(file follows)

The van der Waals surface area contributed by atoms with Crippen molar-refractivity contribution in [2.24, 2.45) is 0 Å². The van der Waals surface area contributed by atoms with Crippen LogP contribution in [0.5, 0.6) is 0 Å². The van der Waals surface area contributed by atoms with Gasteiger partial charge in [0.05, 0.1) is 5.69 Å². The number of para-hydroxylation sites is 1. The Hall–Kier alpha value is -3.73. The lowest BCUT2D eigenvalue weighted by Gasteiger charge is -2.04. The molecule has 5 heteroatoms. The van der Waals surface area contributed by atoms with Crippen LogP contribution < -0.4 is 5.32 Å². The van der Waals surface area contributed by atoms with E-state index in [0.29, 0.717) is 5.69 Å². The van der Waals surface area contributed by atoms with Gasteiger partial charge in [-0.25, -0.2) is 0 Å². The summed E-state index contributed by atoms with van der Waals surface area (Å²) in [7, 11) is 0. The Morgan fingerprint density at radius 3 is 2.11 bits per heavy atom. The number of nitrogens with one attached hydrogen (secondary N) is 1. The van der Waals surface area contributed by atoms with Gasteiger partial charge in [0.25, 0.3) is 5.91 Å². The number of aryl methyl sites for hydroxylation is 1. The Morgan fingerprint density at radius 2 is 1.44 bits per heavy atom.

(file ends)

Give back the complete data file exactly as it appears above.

The van der Waals surface area contributed by atoms with Crippen molar-refractivity contribution in [2.24, 2.45) is 0 Å². The van der Waals surface area contributed by atoms with Crippen LogP contribution in [0.5, 0.6) is 0 Å². The van der Waals surface area contributed by atoms with Gasteiger partial charge in [0.05, 0.1) is 5.69 Å². The number of para-hydroxylation sites is 1. The Hall–Kier alpha value is -3.73. The lowest BCUT2D eigenvalue weighted by Gasteiger charge is -2.04. The molecule has 5 heteroatoms. The van der Waals surface area contributed by atoms with Crippen LogP contribution < -0.4 is 5.32 Å². The van der Waals surface area contributed by atoms with E-state index in [0.29, 0.717) is 5.69 Å². The van der Waals surface area contributed by atoms with Gasteiger partial charge in [-0.25, -0.2) is 0 Å². The summed E-state index contributed by atoms with van der Waals surface area (Å²) in [7, 11) is 0. The Morgan fingerprint density at radius 3 is 2.11 bits per heavy atom. The number of nitrogens with one attached hydrogen (secondary N) is 1. The van der Waals surface area contributed by atoms with Gasteiger partial charge in [0.25, 0.3) is 5.91 Å². The number of aryl methyl sites for hydroxylation is 1. The Morgan fingerprint density at radius 2 is 1.44 bits per heavy atom.